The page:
There's no two ways about it, the Sony Cybershot DSC-T300 is a good-looking camera. As compact cameras go, this is a sexy machine, and I mean proper "dip me in chocolate and throw me to the kittens" sexy. Just look at it; it's sleek, stylish and sophisticated. The T300 has been available in whole host of colours, but without a shadow of a doubt, this black incarnation is by far and away the best. Personally, I've always had a thing about the combination of black and silver; the 2 just seem to go so well together. But colour isn't everything; it's important that things feel good in the hand too, especially if it's something you intend to play with on a regular basis. Luckily, the little Sony doesn't disappoint in this area either. It's small enough to be a "go everywhere" camera, but still feels solid in the hand. The front protective shutter slides up and down with a firm and reassuring click without feeling like it's in danger of being torn from the body of the camera, something which has been an issue on other cameras with a similar mechanism.
Of course, one of the defining features of the T300's design is that screen; it's positively huge. Now while size isn't everything, bear in mind that at 3 ½ Inches, the Cybershot's cinema-like screen is bigger than that found on John Logie Baird's first television sets. Of course, because the rear of the T300 is taken up almost entirely with screen, there's no room left for anything else, such as menu or function buttons. Whether Sony included touch-screen controls on this camera because they realised they had no space for actual buttons, or included the huge screen because they had already decided to use touch-screen technology and didn't need space for buttons, I don't know. It's something of a chicken/egg situation, but I'm inclined to think the two developed in tandem. As a result, though, the entire menu system for shooting, playback and general camera options are all accessed by dabbing different areas of the screen.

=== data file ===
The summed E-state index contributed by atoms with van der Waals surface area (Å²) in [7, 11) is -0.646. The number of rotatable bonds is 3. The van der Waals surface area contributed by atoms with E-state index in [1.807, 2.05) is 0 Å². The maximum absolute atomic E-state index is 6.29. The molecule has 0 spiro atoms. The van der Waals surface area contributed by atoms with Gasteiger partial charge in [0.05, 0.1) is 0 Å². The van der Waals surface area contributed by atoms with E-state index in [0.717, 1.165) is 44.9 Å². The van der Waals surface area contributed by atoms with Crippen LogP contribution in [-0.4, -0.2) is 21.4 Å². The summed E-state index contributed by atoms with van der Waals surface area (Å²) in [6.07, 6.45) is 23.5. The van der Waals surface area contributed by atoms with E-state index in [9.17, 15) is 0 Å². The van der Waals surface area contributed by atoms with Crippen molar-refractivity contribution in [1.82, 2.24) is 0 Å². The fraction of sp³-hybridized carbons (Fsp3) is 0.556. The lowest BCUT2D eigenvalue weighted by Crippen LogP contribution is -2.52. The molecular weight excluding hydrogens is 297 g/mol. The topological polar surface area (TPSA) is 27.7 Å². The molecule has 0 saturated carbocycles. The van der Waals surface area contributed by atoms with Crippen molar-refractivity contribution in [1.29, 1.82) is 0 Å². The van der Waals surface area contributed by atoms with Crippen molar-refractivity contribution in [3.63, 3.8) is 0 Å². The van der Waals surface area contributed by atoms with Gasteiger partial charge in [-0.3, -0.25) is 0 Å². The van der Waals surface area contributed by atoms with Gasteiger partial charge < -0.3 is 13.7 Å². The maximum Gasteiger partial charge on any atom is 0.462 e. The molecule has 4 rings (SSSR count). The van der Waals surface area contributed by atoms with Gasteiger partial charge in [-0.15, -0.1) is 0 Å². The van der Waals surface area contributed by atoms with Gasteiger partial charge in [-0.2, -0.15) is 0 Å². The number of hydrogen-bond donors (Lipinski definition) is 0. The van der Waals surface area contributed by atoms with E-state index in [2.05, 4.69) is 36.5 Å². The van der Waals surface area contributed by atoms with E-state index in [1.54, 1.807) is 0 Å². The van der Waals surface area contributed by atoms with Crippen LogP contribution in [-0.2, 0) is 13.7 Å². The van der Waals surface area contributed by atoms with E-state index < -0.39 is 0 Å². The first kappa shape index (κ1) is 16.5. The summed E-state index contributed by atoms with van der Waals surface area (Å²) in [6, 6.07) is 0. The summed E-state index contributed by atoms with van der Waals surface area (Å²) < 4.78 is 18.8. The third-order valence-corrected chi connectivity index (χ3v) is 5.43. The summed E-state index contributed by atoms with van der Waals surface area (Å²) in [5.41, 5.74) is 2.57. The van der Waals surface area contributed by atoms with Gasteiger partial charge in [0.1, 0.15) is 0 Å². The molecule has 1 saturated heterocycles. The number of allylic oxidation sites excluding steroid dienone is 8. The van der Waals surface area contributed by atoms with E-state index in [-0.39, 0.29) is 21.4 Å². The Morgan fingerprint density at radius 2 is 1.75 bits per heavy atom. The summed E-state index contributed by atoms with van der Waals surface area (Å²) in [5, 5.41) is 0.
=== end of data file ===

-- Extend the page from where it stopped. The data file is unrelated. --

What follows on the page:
As neat as this is, it's not without its drawbacks. If, like me, you're partial to the odd oily snack (my particular weakness is for pistachio nuts), it only takes a few function changes to leave the screen looking like S.O.C.O. have been in dusting for prints, leaving the screen virtually un-viewable.
However, being the bright sparks that they are, Sony has thought of this. Included with the Cybershot T300 is a "Paint Pen", or stylus to you and me. In actual fact it's just an oblong piece of plastic with a pointy bit at one end for selecting buttons on the screen and a clip on the other to attach it to the camera's strap.
The only down side of this is that when you have the strap around your wrist as you use the camera, if you want to make a quick change to the shooting options it's easier and quicker to simply use a finger. But that's a minor niggle and laying off the nuts certainly won't hurt.
Putting the fun in function